Mikel and I met during an improvisation project of our students. It was such an interesting experience that we decided to collaborate on a new work. I already had many ideas that I was working on and when I heard some of his recent compositions I realized that they fit perfectly with the spirit of what I was looking for. He has written the rest of the music specifically for this work.
It's an absolute luxury to work with musicians like Mikel Gaztelurrutia and his trio. It's very complex music but at the same time very eloquent. Each piece has revealed its secrets to me, its cadences, suggesting dramatic development, leading me through choreographic structures that are very new for me. The fact that improvisation is such an important part of this music is a very exciting challenge: on the one hand there is the risk of the dance being supported by music that is played differently each time; on the other hand there is the struggle to capture the brilliance and spontaneity of the music in even the choreographed movement, which seems to be a contradiction but is in fact what I consider to be the ultimate goal of choreography and what I always strive for in movement; and finally, the opportunity for the dancers themselves to improvise in various parts of the piece, which I feel is very important, above all in this work which is about the search for one's own voice.
I was interested in the idea of adolescence as a basis for a piece for two reasons: first because it seems to me such a powerful moment, so full of passion, of changes. I saw the dramatic potential here for the development of a very vital and dynamic work. And second (but not less important), I wanted to address young people directly in their own language, that is, viscerally and not intellectually. Dance has the power, especially when it is accompanied by live music, to impact directly without being filtered by judgement. I am not interested in acting out or imitating adolescents' lives but in abstracting their psychological reality, which is really like all of ours but much more overpowering. I think there are very few artistic expression directed towards young people and that they are in need of inspiration, to see themselves reflected on the stage, but not in their literal, recognizable existence, but from angles that they hadn't seen themselves. They need to be exposed to complex aesthetic experiences that draw them in and leave them wanting more. I hope that they leave the theatre different than how they entered, stirred, moved, and with a lot to think about.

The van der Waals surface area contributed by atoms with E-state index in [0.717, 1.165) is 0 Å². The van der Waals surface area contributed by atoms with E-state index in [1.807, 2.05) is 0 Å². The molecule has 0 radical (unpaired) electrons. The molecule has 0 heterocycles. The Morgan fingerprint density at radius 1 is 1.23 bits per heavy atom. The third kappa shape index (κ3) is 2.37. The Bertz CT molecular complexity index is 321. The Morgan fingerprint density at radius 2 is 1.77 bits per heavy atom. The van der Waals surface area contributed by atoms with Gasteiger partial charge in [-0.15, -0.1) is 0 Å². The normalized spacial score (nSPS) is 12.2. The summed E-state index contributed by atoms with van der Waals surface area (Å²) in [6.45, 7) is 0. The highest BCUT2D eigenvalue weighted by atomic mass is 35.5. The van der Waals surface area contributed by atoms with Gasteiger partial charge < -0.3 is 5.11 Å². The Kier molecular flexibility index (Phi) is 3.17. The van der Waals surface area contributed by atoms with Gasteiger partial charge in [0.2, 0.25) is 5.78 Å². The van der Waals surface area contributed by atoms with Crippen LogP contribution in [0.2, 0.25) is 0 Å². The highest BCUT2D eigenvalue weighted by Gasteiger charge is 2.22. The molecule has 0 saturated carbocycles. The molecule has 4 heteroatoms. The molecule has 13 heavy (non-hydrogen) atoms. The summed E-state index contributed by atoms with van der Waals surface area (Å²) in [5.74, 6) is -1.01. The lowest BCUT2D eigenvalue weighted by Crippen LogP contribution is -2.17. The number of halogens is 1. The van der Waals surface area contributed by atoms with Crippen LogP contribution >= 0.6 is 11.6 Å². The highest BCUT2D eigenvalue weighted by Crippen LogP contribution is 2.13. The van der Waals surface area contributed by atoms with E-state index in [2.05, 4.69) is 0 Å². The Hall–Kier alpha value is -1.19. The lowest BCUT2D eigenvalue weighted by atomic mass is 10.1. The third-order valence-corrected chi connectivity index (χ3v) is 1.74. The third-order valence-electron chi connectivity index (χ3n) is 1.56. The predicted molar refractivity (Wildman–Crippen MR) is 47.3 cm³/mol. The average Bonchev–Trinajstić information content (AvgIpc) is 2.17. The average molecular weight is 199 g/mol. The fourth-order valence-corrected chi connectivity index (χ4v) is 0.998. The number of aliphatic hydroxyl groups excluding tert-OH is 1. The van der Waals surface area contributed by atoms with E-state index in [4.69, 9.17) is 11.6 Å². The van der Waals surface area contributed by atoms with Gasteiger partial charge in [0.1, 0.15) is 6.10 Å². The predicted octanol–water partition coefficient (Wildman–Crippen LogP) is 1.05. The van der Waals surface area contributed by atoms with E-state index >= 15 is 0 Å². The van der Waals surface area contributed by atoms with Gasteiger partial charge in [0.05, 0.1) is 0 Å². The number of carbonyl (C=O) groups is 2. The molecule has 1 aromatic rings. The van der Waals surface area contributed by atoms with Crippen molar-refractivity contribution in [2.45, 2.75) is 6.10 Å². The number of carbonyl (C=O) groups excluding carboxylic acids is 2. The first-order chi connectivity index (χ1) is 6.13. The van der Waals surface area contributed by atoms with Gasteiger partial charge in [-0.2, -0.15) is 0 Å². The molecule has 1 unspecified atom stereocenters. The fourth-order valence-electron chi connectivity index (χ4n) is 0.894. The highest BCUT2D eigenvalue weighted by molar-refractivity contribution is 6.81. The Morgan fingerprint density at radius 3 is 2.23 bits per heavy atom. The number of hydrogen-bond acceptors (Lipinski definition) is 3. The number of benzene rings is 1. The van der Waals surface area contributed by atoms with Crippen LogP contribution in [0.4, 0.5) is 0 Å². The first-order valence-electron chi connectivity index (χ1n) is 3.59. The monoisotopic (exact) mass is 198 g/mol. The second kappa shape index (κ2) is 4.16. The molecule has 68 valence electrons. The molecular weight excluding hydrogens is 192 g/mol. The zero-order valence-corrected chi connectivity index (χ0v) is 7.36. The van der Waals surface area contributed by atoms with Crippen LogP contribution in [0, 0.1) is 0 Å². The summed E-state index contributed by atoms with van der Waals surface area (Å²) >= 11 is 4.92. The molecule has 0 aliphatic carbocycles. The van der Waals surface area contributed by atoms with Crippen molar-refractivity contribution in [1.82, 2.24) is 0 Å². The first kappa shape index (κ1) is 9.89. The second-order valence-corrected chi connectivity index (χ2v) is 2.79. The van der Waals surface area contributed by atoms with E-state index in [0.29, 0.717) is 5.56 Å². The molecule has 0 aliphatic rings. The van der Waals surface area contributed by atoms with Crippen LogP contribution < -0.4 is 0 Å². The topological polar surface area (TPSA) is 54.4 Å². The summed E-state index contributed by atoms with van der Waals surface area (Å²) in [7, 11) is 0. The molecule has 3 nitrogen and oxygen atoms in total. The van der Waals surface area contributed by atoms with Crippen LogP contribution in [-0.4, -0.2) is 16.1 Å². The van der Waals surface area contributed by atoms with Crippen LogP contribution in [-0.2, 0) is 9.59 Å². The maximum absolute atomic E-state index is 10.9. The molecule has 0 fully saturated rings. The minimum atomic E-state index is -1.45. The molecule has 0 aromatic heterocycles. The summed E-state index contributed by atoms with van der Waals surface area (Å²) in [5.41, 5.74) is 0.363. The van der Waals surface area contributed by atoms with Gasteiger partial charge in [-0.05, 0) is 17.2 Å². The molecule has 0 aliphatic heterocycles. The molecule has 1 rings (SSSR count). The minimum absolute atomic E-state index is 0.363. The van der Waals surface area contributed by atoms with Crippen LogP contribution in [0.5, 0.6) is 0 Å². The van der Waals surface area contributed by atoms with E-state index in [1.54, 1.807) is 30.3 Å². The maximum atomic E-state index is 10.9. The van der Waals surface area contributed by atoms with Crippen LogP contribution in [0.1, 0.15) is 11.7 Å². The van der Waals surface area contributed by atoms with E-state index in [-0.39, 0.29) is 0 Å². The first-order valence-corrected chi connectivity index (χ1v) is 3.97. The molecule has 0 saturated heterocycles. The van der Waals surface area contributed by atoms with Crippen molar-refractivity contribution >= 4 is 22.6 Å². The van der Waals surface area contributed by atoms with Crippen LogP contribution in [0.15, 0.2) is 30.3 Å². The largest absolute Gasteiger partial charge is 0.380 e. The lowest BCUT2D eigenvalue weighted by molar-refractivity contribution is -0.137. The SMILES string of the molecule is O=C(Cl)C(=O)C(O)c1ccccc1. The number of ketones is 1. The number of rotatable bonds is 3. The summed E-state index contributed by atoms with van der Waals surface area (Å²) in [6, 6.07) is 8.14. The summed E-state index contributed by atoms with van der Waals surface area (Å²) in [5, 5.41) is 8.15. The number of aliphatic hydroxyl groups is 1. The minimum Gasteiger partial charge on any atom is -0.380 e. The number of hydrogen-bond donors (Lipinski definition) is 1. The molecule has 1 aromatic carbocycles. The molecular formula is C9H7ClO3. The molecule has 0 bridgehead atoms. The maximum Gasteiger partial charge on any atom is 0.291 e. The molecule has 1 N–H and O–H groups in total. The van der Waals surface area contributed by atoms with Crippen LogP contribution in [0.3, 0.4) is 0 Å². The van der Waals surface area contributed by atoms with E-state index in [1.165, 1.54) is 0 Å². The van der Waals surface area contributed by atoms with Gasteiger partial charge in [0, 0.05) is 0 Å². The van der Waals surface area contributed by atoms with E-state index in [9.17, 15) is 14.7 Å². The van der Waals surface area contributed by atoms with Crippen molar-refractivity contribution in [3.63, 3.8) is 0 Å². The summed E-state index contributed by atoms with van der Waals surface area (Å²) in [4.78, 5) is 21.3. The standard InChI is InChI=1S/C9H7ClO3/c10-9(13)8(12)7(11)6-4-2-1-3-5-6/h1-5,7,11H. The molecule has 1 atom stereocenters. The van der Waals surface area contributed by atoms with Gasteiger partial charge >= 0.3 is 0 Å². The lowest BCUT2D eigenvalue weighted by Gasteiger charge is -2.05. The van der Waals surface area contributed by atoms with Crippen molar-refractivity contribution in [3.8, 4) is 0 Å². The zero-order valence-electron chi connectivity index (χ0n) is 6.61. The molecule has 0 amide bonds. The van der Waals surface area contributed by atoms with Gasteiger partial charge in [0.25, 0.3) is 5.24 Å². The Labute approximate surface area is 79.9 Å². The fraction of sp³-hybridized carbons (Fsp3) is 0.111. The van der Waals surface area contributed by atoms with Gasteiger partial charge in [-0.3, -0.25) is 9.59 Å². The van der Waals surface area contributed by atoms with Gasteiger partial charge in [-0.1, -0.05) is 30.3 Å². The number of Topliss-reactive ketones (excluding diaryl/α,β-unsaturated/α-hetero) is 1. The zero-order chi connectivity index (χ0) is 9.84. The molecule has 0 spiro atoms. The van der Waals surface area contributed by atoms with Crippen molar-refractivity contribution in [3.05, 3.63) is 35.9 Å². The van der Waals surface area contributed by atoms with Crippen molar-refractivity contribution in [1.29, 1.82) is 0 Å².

Becky Siegel. Olaz, August 25, 2010
At a dizzying pace, Tempomobile's newest work explores adolescence, examining its conflicts, celebrating its energy: the search for identity; the need to escape; our individual battle with our inner demons; the struggle to find our own truth, to remove our armour.
The original score is played live, and alternates between jazz and rock, wildness and calm, tension and spontaneity, creating the base for a dance that is intense, dynamic, and passionate.
At last, the young and not so young will all find ourselves reflected in this search for our selves, so this work is dedicated to the restless, rebellious, confused, dreamers, and passionate of all ages.